At a recent event in Aberdeen, Sir Ian Wood urged the oil and gas sector to diversify now to avoid North East Scotland becoming an oil and gas ‘Museum’.
He was speaking at the Annual Meeting of Opportunity North East (ONE), on the 27 March and offered the North East of Scotland a choice between a ‘Museum’ scenario of stagnation and decline, or a ‘Renaissance’ scenario of diversification of the region’s oil and gas focused economy into other sectors.
The event, ‘Towards Regional Economic Renaissance’, was an excellent example of the good work that Opportunity North East is doing, gathering input on diversification opportunities and engaging a wide range of stakeholders to precipitate a different future. With funding from the Wood family foundation and leadership from Jennifer Craw, ONE is supporting regional activity in Tourism, Food & Drink, Life Sciences and Oil & Gas. ONE will invest up to £5 million plus matched funding in the next year in projects to strengthen and diversify the economy of North East Scotland.
Sir Ian gave the oil and gas community a stark warning; “the good times are over, it will never be the same again”. With the long-term decline in North Sea production and hence spend, the oil and gas supply chain will have to look elsewhere for growth opportunities. In addition, future trends, such as the transition to low carbon and away from fossil fuels will have a significant and unpredictable impact on the global oil and gas sector.
Whilst there will remain a significant ongoing long term North Sea oil and gas sector, businesses must now look at diversification opportunities to build a long term sustainable strategy. Such clear communication of the stark choices facing the region is unusual, especially from such an influential industry leader.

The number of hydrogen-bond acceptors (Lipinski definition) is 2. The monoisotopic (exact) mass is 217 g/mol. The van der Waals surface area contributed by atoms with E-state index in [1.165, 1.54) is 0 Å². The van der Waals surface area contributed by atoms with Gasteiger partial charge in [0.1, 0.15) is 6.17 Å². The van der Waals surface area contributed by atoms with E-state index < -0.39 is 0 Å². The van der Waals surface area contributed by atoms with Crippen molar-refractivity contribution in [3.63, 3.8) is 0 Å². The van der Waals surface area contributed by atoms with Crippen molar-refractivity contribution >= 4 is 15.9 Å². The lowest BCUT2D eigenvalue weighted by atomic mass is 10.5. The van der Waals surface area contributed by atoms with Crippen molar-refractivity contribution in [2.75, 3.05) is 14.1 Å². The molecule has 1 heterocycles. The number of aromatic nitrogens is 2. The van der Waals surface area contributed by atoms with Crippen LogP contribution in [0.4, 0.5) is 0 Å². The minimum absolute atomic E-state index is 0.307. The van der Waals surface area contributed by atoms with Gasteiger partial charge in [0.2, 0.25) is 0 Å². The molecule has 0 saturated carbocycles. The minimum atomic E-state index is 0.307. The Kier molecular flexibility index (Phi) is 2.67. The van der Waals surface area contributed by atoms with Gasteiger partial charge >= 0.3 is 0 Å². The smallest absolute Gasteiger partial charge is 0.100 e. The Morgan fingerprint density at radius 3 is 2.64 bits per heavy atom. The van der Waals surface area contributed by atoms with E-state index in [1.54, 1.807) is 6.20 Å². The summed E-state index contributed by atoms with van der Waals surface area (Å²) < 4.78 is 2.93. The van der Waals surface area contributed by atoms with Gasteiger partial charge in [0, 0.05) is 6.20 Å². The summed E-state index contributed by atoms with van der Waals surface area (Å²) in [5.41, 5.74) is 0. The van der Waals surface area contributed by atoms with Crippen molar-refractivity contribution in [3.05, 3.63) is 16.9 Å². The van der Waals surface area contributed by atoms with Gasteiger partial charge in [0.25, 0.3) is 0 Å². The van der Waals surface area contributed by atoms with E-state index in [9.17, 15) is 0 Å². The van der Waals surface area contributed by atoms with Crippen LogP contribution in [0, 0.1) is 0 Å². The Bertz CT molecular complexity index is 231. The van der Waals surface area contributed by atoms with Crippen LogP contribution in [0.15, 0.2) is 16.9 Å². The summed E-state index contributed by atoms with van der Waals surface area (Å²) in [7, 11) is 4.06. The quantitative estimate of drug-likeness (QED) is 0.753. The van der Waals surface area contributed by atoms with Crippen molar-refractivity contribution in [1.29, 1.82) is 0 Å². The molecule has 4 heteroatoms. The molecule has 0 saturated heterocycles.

Though the problem of the oil and gas downturn is not unique to the North East of Scotland, the region is particularly hard hit, given the focus in the area on oil and gas. Singular focus is a strength during boom times but is a weakness when times are challenging. The sector has tended to be insular and not well connected in its use or sharing of technologies, assets or services with other sectors. As a side effect, other sectors are reluctant to engage with oil and gas businesses, and these are relationships which must be re-established.
The growth in low carbon sectors provides a huge opportunity for oil and gas supply chain businesses to diversify. Particularly, opportunities exist in offshore wind, carbon capture and storage, wave and tidal, hydrogen and low carbon heat sectors. The nature of the opportunities, and the challenge of accessing them, varies across sectors and clearly depends on the differentiators of specific businesses.
Offshore wind is providing opportunities in areas such as site preparation, cable procurement and installation, foundations, installation support, and operations and maintenance. Around 40% of total windfarm cost is operations and maintenance, providing considerable opportunity for offshore oil and gas skills. Newer technology, like floating offshore wind farms, are in the early stages of development and are likely to be a high growth international market, in which oil and gas capability can be applied.